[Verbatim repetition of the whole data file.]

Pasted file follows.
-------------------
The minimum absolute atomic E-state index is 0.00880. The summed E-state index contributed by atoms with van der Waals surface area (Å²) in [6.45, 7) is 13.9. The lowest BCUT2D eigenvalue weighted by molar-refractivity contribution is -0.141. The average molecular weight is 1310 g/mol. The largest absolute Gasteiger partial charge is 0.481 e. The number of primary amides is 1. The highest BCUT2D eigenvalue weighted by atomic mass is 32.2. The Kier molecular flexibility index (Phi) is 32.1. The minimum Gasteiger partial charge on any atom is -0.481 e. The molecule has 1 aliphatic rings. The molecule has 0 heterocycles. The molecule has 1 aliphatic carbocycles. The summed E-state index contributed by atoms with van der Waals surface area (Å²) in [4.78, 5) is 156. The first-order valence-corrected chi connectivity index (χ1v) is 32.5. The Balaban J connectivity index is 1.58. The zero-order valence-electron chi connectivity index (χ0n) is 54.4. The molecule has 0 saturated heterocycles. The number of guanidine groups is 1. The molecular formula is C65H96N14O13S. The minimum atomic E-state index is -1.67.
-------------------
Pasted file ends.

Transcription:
The minimum absolute atomic E-state index is 0.00880. The summed E-state index contributed by atoms with van der Waals surface area (Å²) in [6.45, 7) is 13.9. The lowest BCUT2D eigenvalue weighted by molar-refractivity contribution is -0.141. The average molecular weight is 1310 g/mol. The largest absolute Gasteiger partial charge is 0.481 e. The number of primary amides is 1. The highest BCUT2D eigenvalue weighted by atomic mass is 32.2. The Kier molecular flexibility index (Phi) is 32.1. The minimum Gasteiger partial charge on any atom is -0.481 e. The molecule has 1 aliphatic rings. The molecule has 0 heterocycles. The molecule has 1 aliphatic carbocycles. The summed E-state index contributed by atoms with van der Waals surface area (Å²) in [4.78, 5) is 156. The first-order valence-corrected chi connectivity index (χ1v) is 32.5. The Balaban J connectivity index is 1.58. The zero-order valence-electron chi connectivity index (χ0n) is 54.4. The molecule has 0 saturated heterocycles. The number of guanidine groups is 1. The molecular formula is C65H96N14O13S. The minimum atomic E-state index is -1.67.